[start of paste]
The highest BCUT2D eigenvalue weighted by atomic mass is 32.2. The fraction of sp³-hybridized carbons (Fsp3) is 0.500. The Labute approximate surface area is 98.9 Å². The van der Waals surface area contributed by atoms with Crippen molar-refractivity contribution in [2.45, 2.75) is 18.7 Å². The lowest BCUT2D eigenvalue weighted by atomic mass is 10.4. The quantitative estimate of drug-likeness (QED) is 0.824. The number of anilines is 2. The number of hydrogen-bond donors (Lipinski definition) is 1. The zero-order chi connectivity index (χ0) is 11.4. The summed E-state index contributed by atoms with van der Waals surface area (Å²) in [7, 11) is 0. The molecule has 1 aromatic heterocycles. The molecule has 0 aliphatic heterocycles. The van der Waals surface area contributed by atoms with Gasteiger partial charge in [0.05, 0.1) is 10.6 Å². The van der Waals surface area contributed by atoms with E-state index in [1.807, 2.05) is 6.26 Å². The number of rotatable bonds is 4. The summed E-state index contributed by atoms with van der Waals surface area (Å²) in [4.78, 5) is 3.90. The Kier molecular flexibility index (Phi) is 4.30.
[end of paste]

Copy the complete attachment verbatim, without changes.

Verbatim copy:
The highest BCUT2D eigenvalue weighted by atomic mass is 32.2. The fraction of sp³-hybridized carbons (Fsp3) is 0.500. The Labute approximate surface area is 98.9 Å². The van der Waals surface area contributed by atoms with Crippen molar-refractivity contribution in [2.45, 2.75) is 18.7 Å². The lowest BCUT2D eigenvalue weighted by atomic mass is 10.4. The quantitative estimate of drug-likeness (QED) is 0.824. The number of anilines is 2. The number of hydrogen-bond donors (Lipinski definition) is 1. The zero-order chi connectivity index (χ0) is 11.4. The summed E-state index contributed by atoms with van der Waals surface area (Å²) in [7, 11) is 0. The molecule has 1 aromatic heterocycles. The molecule has 0 aliphatic heterocycles. The van der Waals surface area contributed by atoms with Gasteiger partial charge in [0.05, 0.1) is 10.6 Å². The van der Waals surface area contributed by atoms with E-state index in [1.807, 2.05) is 6.26 Å². The number of rotatable bonds is 4. The summed E-state index contributed by atoms with van der Waals surface area (Å²) in [4.78, 5) is 3.90. The Kier molecular flexibility index (Phi) is 4.30.